Re: Wouter and Gergely: software monopoly vs diversity
"Eugene V. Lyubimkin" <email@example.com> writes:
> What is your vision about how many different software pieces can be
> supported by Debian as a project for each part of the software stack,
> would it be architectures, kernels, init systems, high-level package
> managers, desktop environments or something else?
In short: as many as there are enough people to support them
with. Exceptions do exist, as always.
> In other words, would you want Debian:
> a) concentrate more on the things people use most;
> b) or give more choices;
A little bit of both, as these choices do not always conflict.
What people use most, should be the defaults in most cases. But that
does not prevent us from offering a choice, either. However, defaults
MUST be consistent, and if choosing a new default would kill off the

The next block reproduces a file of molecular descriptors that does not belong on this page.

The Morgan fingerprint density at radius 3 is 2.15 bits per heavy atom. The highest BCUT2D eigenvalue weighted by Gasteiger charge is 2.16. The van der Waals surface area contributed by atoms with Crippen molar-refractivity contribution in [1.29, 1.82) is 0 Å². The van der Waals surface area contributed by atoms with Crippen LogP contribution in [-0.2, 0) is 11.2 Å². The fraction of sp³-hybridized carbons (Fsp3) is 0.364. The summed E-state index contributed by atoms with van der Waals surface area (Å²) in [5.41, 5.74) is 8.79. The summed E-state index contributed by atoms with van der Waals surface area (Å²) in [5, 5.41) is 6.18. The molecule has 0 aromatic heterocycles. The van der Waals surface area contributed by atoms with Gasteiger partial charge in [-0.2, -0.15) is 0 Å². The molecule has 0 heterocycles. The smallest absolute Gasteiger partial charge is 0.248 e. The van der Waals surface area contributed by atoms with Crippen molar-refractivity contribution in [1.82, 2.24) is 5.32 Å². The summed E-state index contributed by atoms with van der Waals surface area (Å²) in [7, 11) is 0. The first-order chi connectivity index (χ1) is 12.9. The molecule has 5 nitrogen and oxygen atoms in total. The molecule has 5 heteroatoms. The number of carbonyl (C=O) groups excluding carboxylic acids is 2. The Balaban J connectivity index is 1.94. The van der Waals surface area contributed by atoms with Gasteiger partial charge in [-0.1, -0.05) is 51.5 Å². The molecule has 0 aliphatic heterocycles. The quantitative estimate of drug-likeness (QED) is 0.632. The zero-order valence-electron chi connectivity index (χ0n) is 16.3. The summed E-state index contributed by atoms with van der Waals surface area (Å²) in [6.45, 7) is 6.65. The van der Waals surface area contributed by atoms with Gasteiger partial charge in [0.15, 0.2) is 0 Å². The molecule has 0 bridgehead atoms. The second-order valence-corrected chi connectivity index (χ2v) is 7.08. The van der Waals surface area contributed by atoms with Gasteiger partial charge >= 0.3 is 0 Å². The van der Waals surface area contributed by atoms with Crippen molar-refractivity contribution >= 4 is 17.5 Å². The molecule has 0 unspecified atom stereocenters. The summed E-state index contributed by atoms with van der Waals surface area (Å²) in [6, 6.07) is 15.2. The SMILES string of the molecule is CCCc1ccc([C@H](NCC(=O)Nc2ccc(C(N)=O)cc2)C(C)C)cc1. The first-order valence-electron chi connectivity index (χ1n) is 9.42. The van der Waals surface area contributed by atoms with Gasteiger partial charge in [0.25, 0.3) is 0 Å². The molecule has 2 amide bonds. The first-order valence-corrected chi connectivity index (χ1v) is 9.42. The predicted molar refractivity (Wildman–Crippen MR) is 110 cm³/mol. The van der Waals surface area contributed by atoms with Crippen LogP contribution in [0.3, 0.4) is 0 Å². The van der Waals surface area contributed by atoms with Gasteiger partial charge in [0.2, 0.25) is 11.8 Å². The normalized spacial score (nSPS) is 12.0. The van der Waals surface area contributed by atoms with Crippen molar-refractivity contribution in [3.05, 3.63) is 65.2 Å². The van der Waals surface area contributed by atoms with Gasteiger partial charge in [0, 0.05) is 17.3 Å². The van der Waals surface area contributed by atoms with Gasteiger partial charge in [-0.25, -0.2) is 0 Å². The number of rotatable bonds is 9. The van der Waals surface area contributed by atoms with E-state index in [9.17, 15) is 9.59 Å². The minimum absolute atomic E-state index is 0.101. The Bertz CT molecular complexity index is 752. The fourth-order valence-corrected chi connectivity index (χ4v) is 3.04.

ability to choose, then I would advise against that change, as freedom
of choice is in my opinion one of the great strenghts of Debian.
However, too much choice is just as bad as none at all: one gets lost in
the maze, and it's a pain to maintain such a diverse system in the long
run, both for debian developers, and for up- and downstreams alike.
Ideally, we should have a balance of choice and maintainability. Where
that balance lies, depends on a lot of factors, ranging from the quality
of the choices, to the available manpower needed to keep all of them in
good shape, and so on and so forth.
There is no silver bullet: monopoly is just as bad as too many possible
choices. Ideally, we would need to strike a good balance, and have a
little bit of both.